Over the years, Bill Aboudi has portrayed himself as a champion of independent truckers in Oakland. The local businessman has a city contract to operate a large parking operation for big rigs at the former Oakland Army Base. But records also reveal strong evidence that Aboudi has violated several labor and environmental regulations in recent years, along with multiple city laws, and that he owes city taxpayers more than $235,000 in back rent and penalties for use of public property.
A few months ago, Kim Nguyen realized she had a problem on her hands — except maybe it wasn't a problem, or at least it was the kind of problem every business owner dreams of having: Saigon Market, the narrow, cluttered convenience store that she runs along with her husband just north of the corner of Telegraph Avenue and 23rd Street, was absolutely overrun with customers. Or rather, it was overrun exactly one night a month: the first Friday, when the art walk and street fair of the same name descends on Uptown Oakland, its center right in front of her little store.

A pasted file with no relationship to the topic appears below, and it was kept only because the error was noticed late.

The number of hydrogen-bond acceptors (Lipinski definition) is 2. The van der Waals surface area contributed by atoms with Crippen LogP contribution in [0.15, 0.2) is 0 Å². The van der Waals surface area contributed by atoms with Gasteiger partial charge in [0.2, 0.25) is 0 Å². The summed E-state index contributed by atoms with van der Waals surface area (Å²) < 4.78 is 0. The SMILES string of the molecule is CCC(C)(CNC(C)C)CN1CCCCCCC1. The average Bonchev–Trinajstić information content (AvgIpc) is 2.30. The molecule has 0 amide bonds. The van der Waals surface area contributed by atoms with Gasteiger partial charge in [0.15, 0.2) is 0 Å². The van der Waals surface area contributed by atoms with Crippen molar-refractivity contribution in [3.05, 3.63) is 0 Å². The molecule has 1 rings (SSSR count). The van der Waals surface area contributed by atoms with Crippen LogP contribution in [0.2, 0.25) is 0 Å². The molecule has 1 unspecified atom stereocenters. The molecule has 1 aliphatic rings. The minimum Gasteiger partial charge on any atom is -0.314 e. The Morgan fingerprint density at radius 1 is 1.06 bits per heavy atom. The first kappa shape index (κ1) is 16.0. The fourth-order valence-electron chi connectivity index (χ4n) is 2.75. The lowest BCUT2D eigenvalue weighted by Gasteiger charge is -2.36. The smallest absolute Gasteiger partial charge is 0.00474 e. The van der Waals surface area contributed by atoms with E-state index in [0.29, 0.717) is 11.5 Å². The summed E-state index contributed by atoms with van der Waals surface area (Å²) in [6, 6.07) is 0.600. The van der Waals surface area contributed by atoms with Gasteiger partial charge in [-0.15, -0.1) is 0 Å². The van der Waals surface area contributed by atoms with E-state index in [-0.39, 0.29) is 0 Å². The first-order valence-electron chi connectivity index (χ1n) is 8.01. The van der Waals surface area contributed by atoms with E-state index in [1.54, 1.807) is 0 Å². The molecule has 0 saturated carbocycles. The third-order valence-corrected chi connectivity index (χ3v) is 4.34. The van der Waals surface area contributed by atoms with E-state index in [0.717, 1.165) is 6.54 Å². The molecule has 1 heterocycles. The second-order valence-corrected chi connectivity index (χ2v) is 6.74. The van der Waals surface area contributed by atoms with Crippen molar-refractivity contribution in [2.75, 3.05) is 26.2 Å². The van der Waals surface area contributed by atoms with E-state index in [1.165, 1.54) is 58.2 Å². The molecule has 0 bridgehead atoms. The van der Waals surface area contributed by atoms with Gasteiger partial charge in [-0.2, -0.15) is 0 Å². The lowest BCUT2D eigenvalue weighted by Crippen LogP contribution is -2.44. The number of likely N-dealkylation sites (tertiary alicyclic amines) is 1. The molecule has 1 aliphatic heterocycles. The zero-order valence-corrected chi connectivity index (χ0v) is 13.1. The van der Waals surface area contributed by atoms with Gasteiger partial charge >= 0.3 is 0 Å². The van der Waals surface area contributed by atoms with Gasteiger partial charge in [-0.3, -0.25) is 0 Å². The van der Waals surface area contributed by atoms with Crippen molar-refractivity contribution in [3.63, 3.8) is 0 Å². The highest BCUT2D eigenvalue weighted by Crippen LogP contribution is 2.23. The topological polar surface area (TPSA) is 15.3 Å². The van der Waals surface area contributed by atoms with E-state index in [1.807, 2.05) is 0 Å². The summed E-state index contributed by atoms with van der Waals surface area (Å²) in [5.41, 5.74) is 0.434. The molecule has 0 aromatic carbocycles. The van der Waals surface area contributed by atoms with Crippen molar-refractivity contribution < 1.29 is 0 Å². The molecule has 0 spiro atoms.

Kao Saeturn liked to intimidate people with his Glock. Referring to himself as "the King of Oakland," Saeturn, along with his gang, kicked off a methamphetamine-fueled spree that wreaked havoc on the Bay Area. After holding up a San Rafael massage parlor at gunpoint, Saeturn's gang targeted another one in El Cerrito and then a Hayward karaoke club, threatening victims with their firearms. Then in a bizarre episode, Saeturn and an accomplice attempted to carjack a retired San Francisco Sheriff's deputy at gunpoint on Interstate 580. When police finally apprehended Saeturn's gang on February 7, 2008, officers recovered the Glock 17 pistol that the 25-year-old ringleader had used during the crime spree, along with other firearms. In 2010, the King of Oakland was sentenced to 272 months in prison.